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      RECIPE TITLE "Apple Galette" Author: Recipe from The Pie and Pastry Bible, copyright 1998 by Rose Levy Beranbaum. Published by Simon & Schuster. All rights reserved.

    yields6-8 people time60 min. difficultyeasy


    • Flaky Cream Cheese Pie Crust for a 14-inch free-form tart (14.3 ounces/406 grams) [see below]
    • 4 firm-textured tart baking apples (1-2/3 pounds), such as Greening, Granny Smith, or Golden Delicious, peeled, cored, and sliced 1/8 inch thick (5-1/3 cups sliced/21.25 ounces sliced/604 grams)
    • freshly squeezed lemon juice (2 teaspoons)
    • 1/4 cup sugar (1.75 ounces/50 grams)
    • 2 tablespoons unsalted butter, cut into small pieces (1 ounce/28 grams)
    • Optional Glaze
    • 1/2 cup apricot preserves (6 ounces/170 grams)
    • 1 tablespoon apricot eau-de-vie (Barack Palinka) or Calvados (apple brandy) (0.5 ounces/14 grams) .


    1. Make the dough. Preheat the oven to 400F. at least 20 minutes before baking. If not using a black pan, plan to bake the galette directly on the oven floor; alternatively, set an oven rack at the lowest level and place a baking stone or cookie sheet on it before preheating.
    2. Using a floured pastry cloth and sleeve rubbed with flour or two large sheets of plastic wrap lightly sprinkled with flour, roll the dough 1/8 inch thick or less and large enough to cut a 16-inch circle. Use an expandable flan ring or a cardboard template and a sharp knife to cut the circle. If the dough softens, slip it (still on the cloth or plastic wrap) onto a baking sheet and refridgerate it, covered, for about 30 minutes or until firm before lining the pan. The pastry is too large to slip your hands under and support it adequately. To transfer it to the pan, roll it loosely over the rolling pin or dust it lightly with flour and fold in quarters. Leave the overhang.
    3. Sprinkle the apple slices with the lemon juice to keep them from browning. Arrange the apple slices, cored sides facing toward the center, overlapping in concentric circles, starting from the outer edge of the pan. If you run out of room, push a few slices of the fruit closer together and insert the remaining slices evenly in between. Fold the overhanging border of dough over the outer edge of the apples, helping it to pleat softly at even intervals, and brush this dough rim with a little milk or water. Sprinkle the apples and the dough rim with the sugar. (This will give the border a crunchy texture.)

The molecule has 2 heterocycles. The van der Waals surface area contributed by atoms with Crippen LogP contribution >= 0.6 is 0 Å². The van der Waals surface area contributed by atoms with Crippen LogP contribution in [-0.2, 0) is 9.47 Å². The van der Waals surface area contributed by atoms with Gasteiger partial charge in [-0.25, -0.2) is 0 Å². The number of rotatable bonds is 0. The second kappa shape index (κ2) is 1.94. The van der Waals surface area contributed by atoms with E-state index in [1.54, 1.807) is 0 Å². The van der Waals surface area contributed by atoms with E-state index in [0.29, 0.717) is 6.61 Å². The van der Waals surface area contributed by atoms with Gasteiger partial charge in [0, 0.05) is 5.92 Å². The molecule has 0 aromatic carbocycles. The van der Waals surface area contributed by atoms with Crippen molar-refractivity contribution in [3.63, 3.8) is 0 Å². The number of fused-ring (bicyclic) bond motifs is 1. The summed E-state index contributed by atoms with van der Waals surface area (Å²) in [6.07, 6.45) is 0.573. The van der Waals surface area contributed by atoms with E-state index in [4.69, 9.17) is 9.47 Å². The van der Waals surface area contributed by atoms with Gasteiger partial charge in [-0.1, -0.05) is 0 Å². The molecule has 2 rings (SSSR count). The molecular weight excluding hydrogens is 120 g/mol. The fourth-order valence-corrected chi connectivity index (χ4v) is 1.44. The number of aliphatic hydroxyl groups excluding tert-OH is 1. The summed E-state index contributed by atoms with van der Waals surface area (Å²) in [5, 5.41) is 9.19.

4. Dot the apples with the pieces of butter and bake for 40 minutes or until the apples are tender when pierced with a skewer and the dough is crisp. Toward the end of baking, with a metal spatula, carefully lift up the crust and check to make sure it is not burning. If it is very dark, lower te heat to 375F. or remove the tart (without the stone) to a higher rack to finish cooling.
    5. Cool the tart on the pan on a rack until warm, then glaze if desired.
    6. Make the Glaze (optional) In a saucepan over medium-low heat, heat the apricot preserves until boiling and strain them. Stir in the liqueur and brush the glaze onto the apples. (This creates a shiny finish and piquant taste.)
    7. VARIATION Pear Galette: Replace the apples with 2 large firm but ripe Barlett pears (about 12 to 14 ounces total); they should have a pronounced pear aroma. Peel, halve lengthwise, and core the pears. Slice lengthwise into 1/8-inch slices. Arrange the slices, pointed ends toward the center, in overlapping circles on the pastry. To form a center pear-shaped decoration, trim 2 slices to make them shorter but maintain the pear shape and place them, slightly overlapping, curved sides out. Cut a small piece of stem or vanilla bean and place it on the pointed end. Use only 2 tablespoons of sugar to sprinkle on top.
    8. STORE Room temperature, up to 2 days
    9. NOTE A half-size galette can be made using a 9-inch pan. Roll the dough less than 1/8 inch thick and large enough to cut an 11-inch circle.
    10. UNDERSTANDING The flaky cream cheese pie crust is ideal for this tart because of its mellow, buttery flavor and its texture, which is slightly softer than the Basic Flaky Pie Crust, but the flaky pie crust or one of its variations can be substituted. For the crispiest, flakiest effect of all, puff pastry is your dough.

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